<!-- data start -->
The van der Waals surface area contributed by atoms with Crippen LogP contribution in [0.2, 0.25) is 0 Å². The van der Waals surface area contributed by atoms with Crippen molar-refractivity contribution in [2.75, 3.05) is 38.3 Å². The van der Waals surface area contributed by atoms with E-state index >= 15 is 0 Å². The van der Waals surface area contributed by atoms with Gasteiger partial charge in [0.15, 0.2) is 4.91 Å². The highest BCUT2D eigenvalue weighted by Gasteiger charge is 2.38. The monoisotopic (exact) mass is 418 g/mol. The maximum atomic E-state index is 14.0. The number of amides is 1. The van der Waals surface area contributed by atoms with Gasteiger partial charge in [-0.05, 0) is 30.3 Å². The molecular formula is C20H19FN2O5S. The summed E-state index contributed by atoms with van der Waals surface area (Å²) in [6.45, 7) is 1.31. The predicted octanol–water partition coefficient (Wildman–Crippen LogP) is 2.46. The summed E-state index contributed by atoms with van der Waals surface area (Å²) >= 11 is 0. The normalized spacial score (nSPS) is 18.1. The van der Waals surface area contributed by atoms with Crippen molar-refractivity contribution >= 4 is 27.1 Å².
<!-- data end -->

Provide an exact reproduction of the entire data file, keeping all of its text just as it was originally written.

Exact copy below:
The van der Waals surface area contributed by atoms with Crippen LogP contribution in [0.2, 0.25) is 0 Å². The van der Waals surface area contributed by atoms with Crippen molar-refractivity contribution in [2.75, 3.05) is 38.3 Å². The van der Waals surface area contributed by atoms with E-state index >= 15 is 0 Å². The van der Waals surface area contributed by atoms with Gasteiger partial charge in [0.15, 0.2) is 4.91 Å². The highest BCUT2D eigenvalue weighted by Gasteiger charge is 2.38. The monoisotopic (exact) mass is 418 g/mol. The maximum atomic E-state index is 14.0. The number of amides is 1. The van der Waals surface area contributed by atoms with Gasteiger partial charge in [-0.05, 0) is 30.3 Å². The molecular formula is C20H19FN2O5S. The summed E-state index contributed by atoms with van der Waals surface area (Å²) in [6.45, 7) is 1.31. The predicted octanol–water partition coefficient (Wildman–Crippen LogP) is 2.46. The summed E-state index contributed by atoms with van der Waals surface area (Å²) >= 11 is 0. The normalized spacial score (nSPS) is 18.1. The van der Waals surface area contributed by atoms with Crippen molar-refractivity contribution >= 4 is 27.1 Å².